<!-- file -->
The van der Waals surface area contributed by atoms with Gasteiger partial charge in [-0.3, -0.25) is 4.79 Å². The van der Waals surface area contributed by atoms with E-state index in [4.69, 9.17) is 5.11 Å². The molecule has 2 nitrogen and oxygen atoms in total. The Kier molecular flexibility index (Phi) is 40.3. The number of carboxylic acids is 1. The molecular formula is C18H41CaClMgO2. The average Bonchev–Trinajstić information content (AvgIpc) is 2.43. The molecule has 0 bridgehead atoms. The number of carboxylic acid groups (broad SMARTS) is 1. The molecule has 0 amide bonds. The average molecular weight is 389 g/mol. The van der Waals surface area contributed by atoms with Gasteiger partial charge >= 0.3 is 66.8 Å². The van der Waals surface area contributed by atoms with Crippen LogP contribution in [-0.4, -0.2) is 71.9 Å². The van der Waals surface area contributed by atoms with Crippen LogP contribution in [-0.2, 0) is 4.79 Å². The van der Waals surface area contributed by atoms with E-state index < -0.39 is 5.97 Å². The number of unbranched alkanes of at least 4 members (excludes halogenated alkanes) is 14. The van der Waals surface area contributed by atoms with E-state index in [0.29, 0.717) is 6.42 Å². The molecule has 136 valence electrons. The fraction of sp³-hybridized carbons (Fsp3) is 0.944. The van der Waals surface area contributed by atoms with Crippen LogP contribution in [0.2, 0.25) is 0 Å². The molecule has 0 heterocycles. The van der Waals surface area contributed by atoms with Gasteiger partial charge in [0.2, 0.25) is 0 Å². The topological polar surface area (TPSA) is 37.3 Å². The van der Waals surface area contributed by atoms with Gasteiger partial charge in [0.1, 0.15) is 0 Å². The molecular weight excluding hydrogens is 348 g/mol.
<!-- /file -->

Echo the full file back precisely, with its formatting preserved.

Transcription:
The van der Waals surface area contributed by atoms with Gasteiger partial charge in [-0.3, -0.25) is 4.79 Å². The van der Waals surface area contributed by atoms with E-state index in [4.69, 9.17) is 5.11 Å². The molecule has 2 nitrogen and oxygen atoms in total. The Kier molecular flexibility index (Phi) is 40.3. The number of carboxylic acids is 1. The molecular formula is C18H41CaClMgO2. The average Bonchev–Trinajstić information content (AvgIpc) is 2.43. The molecule has 0 bridgehead atoms. The number of carboxylic acid groups (broad SMARTS) is 1. The molecule has 0 amide bonds. The average molecular weight is 389 g/mol. The van der Waals surface area contributed by atoms with Gasteiger partial charge >= 0.3 is 66.8 Å². The van der Waals surface area contributed by atoms with Crippen LogP contribution in [-0.4, -0.2) is 71.9 Å². The van der Waals surface area contributed by atoms with Crippen LogP contribution in [-0.2, 0) is 4.79 Å². The van der Waals surface area contributed by atoms with E-state index < -0.39 is 5.97 Å². The number of unbranched alkanes of at least 4 members (excludes halogenated alkanes) is 14. The van der Waals surface area contributed by atoms with E-state index in [0.29, 0.717) is 6.42 Å². The molecule has 136 valence electrons. The fraction of sp³-hybridized carbons (Fsp3) is 0.944. The van der Waals surface area contributed by atoms with Crippen LogP contribution in [0.2, 0.25) is 0 Å². The molecule has 0 heterocycles. The van der Waals surface area contributed by atoms with Gasteiger partial charge in [0.2, 0.25) is 0 Å². The topological polar surface area (TPSA) is 37.3 Å². The van der Waals surface area contributed by atoms with Gasteiger partial charge in [0.1, 0.15) is 0 Å². The molecular weight excluding hydrogens is 348 g/mol.